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The War of the Rebellion: A Compilation of the Official Records of the Union and Confederate Armies

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OFFICIAL RECORDS: Series 1, vol 11, Part 2 (Peninsular Campaign)
Page 517 Chapter XXIII. SEVEN-DAYS' BATTLES.

fancy, and a body of sharpshooters were sent ashore from the boat to meet them. Quite a determined engagement of skirmishers ensued, but our gallant men never faltered in their determination to expose this Yankee buggaboo called gunboat. To save time, however, I ordered up the howitzer, a few shells from which, fired with great accuracy and bursting directly over her decks, caused an instantaneous withdrawal of sharpshooters and precipitate flight under full headway of steam down the river. The howitzer gave chase at a gallop, the more to cause the apprehension of being cut off below than of really effecting anything. The gunboat never returned.

The command was now entirely out of rations and the horses without forage, and I had relied on the enemy at the White House to supply me with these essentials. I was not disappointed, in spite of their efforts to destroy everything. Provisions and delicacies of every description lay in heaps, and the men regaled themselves on the fruits of the tropics as well as the substantial of the land. Large quantities of forage were left also.

An opportunity was here offered for observing the deceitfulness of the enemy's pretended reverence for everything associated with the name of Washington, for the dwelling-house was burned to the ground, and not a vestige left except what told of desolation and vandalism. Nine large barges loaded with stores were on fire as we approached; immense number of tents, wagons, cars in long trains loaded and five locomotives, a number of forges, quantities of every species of quartermaster's stores and property, making a total of many millions of dollars - all more or less destroyed.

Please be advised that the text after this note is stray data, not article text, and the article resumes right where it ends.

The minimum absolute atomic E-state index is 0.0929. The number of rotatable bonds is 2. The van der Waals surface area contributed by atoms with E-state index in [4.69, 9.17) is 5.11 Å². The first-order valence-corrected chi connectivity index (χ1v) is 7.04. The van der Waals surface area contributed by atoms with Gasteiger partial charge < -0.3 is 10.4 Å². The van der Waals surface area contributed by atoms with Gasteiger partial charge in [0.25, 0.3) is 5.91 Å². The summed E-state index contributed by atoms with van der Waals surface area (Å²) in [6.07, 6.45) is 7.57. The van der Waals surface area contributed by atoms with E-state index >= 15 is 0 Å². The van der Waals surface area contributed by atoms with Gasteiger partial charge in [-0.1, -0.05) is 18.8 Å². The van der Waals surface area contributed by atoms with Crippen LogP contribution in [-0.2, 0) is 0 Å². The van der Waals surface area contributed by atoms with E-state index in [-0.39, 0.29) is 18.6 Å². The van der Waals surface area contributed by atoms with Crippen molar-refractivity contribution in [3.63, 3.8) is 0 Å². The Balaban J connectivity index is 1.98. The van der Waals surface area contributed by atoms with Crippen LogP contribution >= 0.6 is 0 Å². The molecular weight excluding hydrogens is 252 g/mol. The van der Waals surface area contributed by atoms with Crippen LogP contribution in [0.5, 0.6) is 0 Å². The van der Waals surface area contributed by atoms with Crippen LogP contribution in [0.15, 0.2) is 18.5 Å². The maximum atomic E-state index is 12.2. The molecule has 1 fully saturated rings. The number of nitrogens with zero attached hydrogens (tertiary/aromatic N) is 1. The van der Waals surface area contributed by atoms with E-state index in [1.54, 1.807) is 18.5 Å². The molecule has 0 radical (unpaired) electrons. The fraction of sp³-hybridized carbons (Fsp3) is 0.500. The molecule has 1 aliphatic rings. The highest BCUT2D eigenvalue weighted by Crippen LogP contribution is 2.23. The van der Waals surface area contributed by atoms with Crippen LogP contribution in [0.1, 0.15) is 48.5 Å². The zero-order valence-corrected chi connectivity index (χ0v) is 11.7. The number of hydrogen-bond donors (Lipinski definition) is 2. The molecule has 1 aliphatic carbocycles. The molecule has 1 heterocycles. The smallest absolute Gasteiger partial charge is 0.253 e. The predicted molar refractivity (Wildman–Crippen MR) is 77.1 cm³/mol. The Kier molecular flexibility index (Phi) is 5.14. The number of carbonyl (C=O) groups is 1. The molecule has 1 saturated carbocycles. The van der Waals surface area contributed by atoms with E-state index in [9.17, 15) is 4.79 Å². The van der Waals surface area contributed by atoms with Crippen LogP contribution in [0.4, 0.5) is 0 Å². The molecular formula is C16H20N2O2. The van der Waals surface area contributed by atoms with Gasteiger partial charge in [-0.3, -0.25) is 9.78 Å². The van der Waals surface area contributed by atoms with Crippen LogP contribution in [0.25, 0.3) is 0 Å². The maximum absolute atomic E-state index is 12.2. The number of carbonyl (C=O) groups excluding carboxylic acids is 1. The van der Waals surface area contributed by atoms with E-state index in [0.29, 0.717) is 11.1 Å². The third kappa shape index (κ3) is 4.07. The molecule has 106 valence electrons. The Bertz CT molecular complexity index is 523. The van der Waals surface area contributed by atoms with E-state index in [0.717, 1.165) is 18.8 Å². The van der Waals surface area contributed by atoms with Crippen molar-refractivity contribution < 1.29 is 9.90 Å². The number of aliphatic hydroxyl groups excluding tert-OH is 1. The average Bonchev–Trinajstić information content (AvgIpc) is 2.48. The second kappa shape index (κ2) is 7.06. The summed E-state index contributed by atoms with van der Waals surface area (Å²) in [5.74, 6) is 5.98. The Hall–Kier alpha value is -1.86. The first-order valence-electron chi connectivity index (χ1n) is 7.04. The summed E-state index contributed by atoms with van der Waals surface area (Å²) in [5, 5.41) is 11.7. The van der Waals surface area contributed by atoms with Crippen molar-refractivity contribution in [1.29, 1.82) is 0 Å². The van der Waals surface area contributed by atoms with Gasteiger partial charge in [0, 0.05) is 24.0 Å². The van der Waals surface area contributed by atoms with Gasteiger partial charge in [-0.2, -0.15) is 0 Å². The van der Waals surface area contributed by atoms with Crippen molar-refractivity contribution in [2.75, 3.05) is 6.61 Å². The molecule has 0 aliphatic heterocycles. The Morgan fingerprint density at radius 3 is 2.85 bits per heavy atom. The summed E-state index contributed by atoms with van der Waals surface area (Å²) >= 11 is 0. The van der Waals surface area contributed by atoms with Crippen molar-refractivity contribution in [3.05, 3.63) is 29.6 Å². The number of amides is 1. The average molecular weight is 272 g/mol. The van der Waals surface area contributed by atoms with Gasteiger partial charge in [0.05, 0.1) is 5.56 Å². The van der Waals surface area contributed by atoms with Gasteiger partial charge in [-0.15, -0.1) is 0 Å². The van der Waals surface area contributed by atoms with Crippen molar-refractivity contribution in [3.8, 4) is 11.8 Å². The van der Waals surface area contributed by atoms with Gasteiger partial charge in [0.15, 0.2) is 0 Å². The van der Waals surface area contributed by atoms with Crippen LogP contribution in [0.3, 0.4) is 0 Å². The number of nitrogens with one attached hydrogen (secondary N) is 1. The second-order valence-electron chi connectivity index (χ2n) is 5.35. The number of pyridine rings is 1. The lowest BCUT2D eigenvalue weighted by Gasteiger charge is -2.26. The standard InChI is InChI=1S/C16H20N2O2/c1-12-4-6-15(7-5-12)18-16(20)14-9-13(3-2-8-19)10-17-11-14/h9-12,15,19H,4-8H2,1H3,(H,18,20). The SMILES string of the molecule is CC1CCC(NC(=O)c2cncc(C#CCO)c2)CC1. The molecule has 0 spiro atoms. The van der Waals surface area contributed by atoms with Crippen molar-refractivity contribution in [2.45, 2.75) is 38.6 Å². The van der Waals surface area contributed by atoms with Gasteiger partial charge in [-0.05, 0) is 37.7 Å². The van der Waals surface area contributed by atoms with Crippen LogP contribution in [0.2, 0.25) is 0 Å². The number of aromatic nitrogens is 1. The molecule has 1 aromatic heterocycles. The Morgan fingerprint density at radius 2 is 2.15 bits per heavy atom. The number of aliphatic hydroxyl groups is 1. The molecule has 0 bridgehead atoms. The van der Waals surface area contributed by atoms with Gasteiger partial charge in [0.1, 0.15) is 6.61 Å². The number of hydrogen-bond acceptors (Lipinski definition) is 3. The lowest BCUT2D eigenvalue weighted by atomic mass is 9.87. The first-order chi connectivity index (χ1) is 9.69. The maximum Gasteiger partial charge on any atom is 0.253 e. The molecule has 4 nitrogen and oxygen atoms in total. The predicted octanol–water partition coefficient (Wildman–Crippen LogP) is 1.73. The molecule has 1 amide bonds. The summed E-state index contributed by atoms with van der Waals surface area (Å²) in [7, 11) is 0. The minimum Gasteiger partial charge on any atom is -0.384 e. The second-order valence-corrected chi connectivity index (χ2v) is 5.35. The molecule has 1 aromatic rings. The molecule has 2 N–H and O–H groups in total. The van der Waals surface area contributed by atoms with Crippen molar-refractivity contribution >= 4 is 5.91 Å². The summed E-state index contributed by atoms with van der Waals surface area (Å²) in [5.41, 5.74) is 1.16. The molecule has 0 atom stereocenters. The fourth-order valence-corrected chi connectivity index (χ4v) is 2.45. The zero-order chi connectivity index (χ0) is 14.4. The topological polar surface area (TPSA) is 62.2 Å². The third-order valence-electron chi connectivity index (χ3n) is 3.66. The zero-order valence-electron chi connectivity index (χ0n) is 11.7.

During the morning I received a note from the commanding general directing me to watch closely any movement of the enemy in my directions,and to communicate what my impressions were in regard of the designs. I replied that there was no evidence of a retreat of the main body from the position before Richmond down the Williamsburg roads, and that I had no doubt the enemy since his defeat was endeavoring to reach the James as a new base, being compelled to surrender his connection with the York. If the Federal people can be convinced that this was a part of McClellan's plan, that it was in his original design for Jackson to turn his right flank and our generals to force him from his strongholds, they certainly can never forgive him for the millions of public treasure that his superb strategy cost the nation. He had retreat was not progressing toward the York, the commanding general knew as well as McClellan himself that he must seek the only outlet left.

It took the remainder of Sunday to ration my command and complete the destruction of some property I was apprehensive the enemy might return and remove, but I sent that day a regiment (First Virginia Cavalry, Colonel Fitz. Lee) across to observe the enemy's movements from Bottom's Bridge to Forge Bridges.

On Monday I moved my whole command in the same direction, except one squadron (Cobb Legion), which was left at the White House. Colonel Lee, First Virginia Cavalry, was stationed near Long Bridge, and the remainder near Forge Bridge. The former reported the enemy's pickets visible on the other side, and at the latter place I observed a force of infantry and two pieces of artillery. The Napoleon was left with Colonel Lee, but it was disabled at the first shot, the trail breaking. The Blakely being disabled at Cold Harbor left me with only 12-pounder howitzers (one section being present). Captain Pelham


Page 517 Chapter XXIII. SEVEN-DAYS' BATTLES.
OFFICIAL RECORDS: Series 1, vol 11, Part 2 (Peninsular Campaign)
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